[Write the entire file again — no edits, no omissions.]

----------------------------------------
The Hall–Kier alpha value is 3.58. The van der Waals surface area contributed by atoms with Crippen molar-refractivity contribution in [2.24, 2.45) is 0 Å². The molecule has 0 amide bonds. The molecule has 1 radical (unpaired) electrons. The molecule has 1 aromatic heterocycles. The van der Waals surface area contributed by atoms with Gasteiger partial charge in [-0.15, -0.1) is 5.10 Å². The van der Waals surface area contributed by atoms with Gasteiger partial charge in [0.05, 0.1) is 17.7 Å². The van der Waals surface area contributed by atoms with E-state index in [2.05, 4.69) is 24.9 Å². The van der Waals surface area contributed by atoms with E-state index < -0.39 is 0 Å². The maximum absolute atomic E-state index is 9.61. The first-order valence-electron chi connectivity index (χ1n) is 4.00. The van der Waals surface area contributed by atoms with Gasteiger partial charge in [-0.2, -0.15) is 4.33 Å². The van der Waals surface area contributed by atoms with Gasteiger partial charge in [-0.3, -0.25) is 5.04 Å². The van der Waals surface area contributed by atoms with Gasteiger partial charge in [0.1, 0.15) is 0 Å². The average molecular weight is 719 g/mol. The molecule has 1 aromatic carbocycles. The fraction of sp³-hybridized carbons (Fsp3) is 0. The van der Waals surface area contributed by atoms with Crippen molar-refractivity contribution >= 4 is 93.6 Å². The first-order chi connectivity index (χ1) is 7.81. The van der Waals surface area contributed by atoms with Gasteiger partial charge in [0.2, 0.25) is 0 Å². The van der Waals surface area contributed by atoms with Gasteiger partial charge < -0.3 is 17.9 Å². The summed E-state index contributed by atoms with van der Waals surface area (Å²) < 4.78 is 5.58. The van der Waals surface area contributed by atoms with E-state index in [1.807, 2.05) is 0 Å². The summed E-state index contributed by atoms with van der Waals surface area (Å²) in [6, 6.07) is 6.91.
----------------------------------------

The Hall–Kier alpha value is 3.58. The van der Waals surface area contributed by atoms with Crippen molar-refractivity contribution in [2.24, 2.45) is 0 Å². The molecule has 0 amide bonds. The molecule has 1 radical (unpaired) electrons. The molecule has 1 aromatic heterocycles. The van der Waals surface area contributed by atoms with Gasteiger partial charge in [-0.15, -0.1) is 5.10 Å². The van der Waals surface area contributed by atoms with Gasteiger partial charge in [0.05, 0.1) is 17.7 Å². The van der Waals surface area contributed by atoms with E-state index in [2.05, 4.69) is 24.9 Å². The van der Waals surface area contributed by atoms with E-state index < -0.39 is 0 Å². The maximum absolute atomic E-state index is 9.61. The first-order valence-electron chi connectivity index (χ1n) is 4.00. The van der Waals surface area contributed by atoms with Gasteiger partial charge in [-0.2, -0.15) is 4.33 Å². The van der Waals surface area contributed by atoms with Gasteiger partial charge in [-0.3, -0.25) is 5.04 Å². The van der Waals surface area contributed by atoms with Gasteiger partial charge in [0.1, 0.15) is 0 Å². The average molecular weight is 719 g/mol. The molecule has 1 aromatic carbocycles. The fraction of sp³-hybridized carbons (Fsp3) is 0. The van der Waals surface area contributed by atoms with Crippen molar-refractivity contribution >= 4 is 93.6 Å². The first-order chi connectivity index (χ1) is 7.81. The van der Waals surface area contributed by atoms with Gasteiger partial charge in [0.2, 0.25) is 0 Å². The van der Waals surface area contributed by atoms with Gasteiger partial charge < -0.3 is 17.9 Å². The summed E-state index contributed by atoms with van der Waals surface area (Å²) < 4.78 is 5.58. The van der Waals surface area contributed by atoms with E-state index in [1.807, 2.05) is 0 Å². The summed E-state index contributed by atoms with van der Waals surface area (Å²) in [6, 6.07) is 6.91.